Neuropeptide Y

PI, NIH/NINOS 2 R01 NS45954-11, 12/15/16-11/30/21: “Neuropeptidergic Inhibition of Spinal Pain Transmission.”

Dorsal horn microcircuity. This R01 was just renewed for a third five-year period to study the spinal neuropeptide Y Y1 receptor as a novel pharmacotherapeutic target for chronic pain. They Taylor lab’s initial work indicated that intrathecal administration of NPY acts in a dose- and receptor-dependent manner to reduce behavioral signs of inflammatory pain and peripheral neuropathic pain (Taiwo et al, 2002; Intondi et al, 2008). They then discovered that an injury-induced enhancement of endogenous NPY-Y1 receptor GPCR signaling could be maintained long enough to confine chronic inflammatory and neuropathic pain within a state of remission (Solway et al, PNAS, 2011). The objective of the current renewal is to determine whether injury induces a sustained spinal release of NPY, leading to the inhibition of pronociceptive Y1R-expressing interneurons in the dorsal horn. To achieve this, they are implementing transformative neuroscience and biomedical research approaches – new innovative methods to measure neuropeptide release in vivo, a new approach to microinject AAV virus into mouse DRG, GCaMP6 imaging of neuronal activity both in the spinal cord slice and the whole animal, optogenetics coupled with patch clamp neurophysiology of adult Y1R-GFP and other Y1R transgenic mice to study the microcircuitry of pain modulation in the dorsal horn, and chemogenetic neuropharmacology using DREADDs.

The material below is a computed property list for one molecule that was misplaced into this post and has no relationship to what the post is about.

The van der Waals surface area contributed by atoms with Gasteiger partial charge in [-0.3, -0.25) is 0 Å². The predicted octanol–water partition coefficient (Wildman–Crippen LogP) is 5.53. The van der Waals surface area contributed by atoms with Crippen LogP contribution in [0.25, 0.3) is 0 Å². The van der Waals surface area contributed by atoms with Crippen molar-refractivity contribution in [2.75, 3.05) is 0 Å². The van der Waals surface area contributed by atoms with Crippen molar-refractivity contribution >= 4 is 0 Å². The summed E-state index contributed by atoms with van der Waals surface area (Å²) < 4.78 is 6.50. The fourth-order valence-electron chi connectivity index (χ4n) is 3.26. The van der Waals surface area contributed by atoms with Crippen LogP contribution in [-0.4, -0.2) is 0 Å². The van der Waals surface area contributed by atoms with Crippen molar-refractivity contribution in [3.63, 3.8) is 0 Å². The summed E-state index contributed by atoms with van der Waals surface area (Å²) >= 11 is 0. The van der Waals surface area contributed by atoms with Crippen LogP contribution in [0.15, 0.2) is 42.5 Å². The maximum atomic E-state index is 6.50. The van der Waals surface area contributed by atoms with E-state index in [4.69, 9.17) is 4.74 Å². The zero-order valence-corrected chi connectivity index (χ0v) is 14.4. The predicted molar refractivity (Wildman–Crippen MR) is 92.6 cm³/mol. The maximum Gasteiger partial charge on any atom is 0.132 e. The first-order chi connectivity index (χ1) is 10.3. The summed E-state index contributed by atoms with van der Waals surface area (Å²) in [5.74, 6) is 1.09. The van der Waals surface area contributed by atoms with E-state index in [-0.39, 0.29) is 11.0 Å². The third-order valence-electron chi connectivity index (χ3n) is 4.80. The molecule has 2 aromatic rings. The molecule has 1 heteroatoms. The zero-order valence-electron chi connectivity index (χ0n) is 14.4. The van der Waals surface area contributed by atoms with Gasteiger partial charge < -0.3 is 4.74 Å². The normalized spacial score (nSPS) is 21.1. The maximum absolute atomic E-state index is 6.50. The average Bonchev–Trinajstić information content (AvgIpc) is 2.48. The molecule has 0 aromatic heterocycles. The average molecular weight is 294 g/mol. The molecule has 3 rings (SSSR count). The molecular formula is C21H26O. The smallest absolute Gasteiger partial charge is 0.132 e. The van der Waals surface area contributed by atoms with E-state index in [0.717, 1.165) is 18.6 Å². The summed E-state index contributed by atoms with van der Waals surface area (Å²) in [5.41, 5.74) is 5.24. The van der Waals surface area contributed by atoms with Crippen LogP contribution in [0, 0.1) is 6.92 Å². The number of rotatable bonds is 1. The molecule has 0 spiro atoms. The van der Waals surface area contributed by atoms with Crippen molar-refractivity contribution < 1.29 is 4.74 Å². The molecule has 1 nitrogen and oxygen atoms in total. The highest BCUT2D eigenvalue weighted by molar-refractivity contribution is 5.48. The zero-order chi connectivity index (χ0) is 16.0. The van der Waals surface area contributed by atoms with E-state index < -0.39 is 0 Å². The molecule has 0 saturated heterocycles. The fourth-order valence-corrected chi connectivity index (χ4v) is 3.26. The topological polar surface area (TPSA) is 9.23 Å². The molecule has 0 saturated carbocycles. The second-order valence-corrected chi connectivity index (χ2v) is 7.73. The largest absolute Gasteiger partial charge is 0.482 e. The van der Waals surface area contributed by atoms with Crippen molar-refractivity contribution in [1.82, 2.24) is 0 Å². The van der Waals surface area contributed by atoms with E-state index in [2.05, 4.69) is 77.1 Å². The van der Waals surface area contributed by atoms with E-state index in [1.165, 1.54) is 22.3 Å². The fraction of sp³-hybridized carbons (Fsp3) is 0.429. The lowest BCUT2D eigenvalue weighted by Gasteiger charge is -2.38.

Key publications:

Taylor, B.K., Fu, W., Kuphal, K.E., Stiller, C-O, Winter, M.K., Chen, W., Corder, G.F., Urban, J.H., McCarson, K.E., and Marvizon, J.C. Inflammation enhances Y1 receptor signaling, neuropeptide Y-mediated inhibition of hyperalgesia, and substance P release from primary afferent neurons. Neuroscience 256:178-194 (2014).  PMID:24184981

Solway, B., Bose, S., Corder, G., Donahue, R., and Taylor, B.K. Tonic inhibition of chronic pain by Neuropeptide Y. Proceedings of the National Academy of Sciences 108:7224-9 (2011). PMID:21482764.

Intondi, A.B., Dahlgren, M., Eilers, M., and Taylor, B.K. Intrathecal neuropeptide Y reduces behavioral and molecular markers of inflammatory and neuropathic pain. Pain 137:352-65 (2008). PMID:17976913.

Taiwo, O.B. and Taylor, B.K.  Antihyperalgesic Effects of Intrathecal Neuropeptide Y during Inflammation are Mediated by Y1 Receptors. Pain 96:353-363 (2002).